A New Form of Cheating
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- Publishers Sue Copy Shops for Alleged Infringement
John Wiley & Sons announced Thursday that it had filed 10 lawsuits over the illegal sale of special guidebooks online. Six of the suits involve the sale by students of text guidebooks that are provided only to professors and that contain answers to test questions or assignments outlined in the texts.
The publisher filed the suits after spending several months tracking sales of these materials on eBay, identifying those who were doing the selling, and negotiating settlements with about 150 people, mostly students. Wiley officials said they had no idea how the students obtained the materials, which are not sold at all, but are provided to professors using various texts. No faculty members have been implicated.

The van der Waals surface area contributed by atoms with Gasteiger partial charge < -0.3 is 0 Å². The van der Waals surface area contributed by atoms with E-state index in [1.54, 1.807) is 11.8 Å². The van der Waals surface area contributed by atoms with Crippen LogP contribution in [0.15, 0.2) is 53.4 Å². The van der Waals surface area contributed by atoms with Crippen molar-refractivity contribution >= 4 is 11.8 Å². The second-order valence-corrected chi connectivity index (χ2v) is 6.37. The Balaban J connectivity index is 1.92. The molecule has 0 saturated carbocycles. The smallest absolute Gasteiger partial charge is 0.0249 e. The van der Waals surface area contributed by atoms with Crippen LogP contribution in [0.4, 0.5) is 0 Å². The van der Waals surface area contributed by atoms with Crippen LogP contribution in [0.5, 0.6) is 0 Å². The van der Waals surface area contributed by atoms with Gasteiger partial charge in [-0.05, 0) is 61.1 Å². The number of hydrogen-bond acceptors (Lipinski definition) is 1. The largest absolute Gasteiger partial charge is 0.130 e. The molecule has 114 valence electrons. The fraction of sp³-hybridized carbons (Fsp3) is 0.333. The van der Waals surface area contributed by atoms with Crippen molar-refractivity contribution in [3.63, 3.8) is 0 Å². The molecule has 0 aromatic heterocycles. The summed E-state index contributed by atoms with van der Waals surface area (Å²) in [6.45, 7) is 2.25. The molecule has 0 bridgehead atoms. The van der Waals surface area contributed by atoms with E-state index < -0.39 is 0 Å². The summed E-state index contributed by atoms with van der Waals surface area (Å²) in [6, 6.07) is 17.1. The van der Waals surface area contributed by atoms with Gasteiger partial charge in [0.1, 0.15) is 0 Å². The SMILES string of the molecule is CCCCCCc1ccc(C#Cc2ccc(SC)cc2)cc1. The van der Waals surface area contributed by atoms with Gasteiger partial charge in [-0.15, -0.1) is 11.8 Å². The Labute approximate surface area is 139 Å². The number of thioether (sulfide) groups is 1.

Wiley officials declined to release the names of those who were sued. But they said that settlements have been reached with students at Arizona State, Northeastern, Pennsylvania State and Wayne State Universities; the Universities of Florida and Wisconsin at Madison; and several University of California campuses.
"This is a new form of cheating and copyright violation with a Malthusian growth cycle," said Roy S. Kaufman, legal director of Wiley. Students somehow obtain the materials, copy them and then distribute several copies, which are in turn copied and sold, he said.
Even with Wiley's efforts of the past few months, sales of the materials are rampant, he said.
On eBay, you can find these materials by searching for "solutions manual;" there are choices of texts in many fields and from many publishers. Science and engineering fields seem to be particularly hot sellers, with bids for the materials related to many books standing at more than $100.
Kaufman said that most of the people Wiley has approached about such sales have agreed to stop and to pay Wiley to settle its claims. He said that those being sued never responded when Wiley contacted them.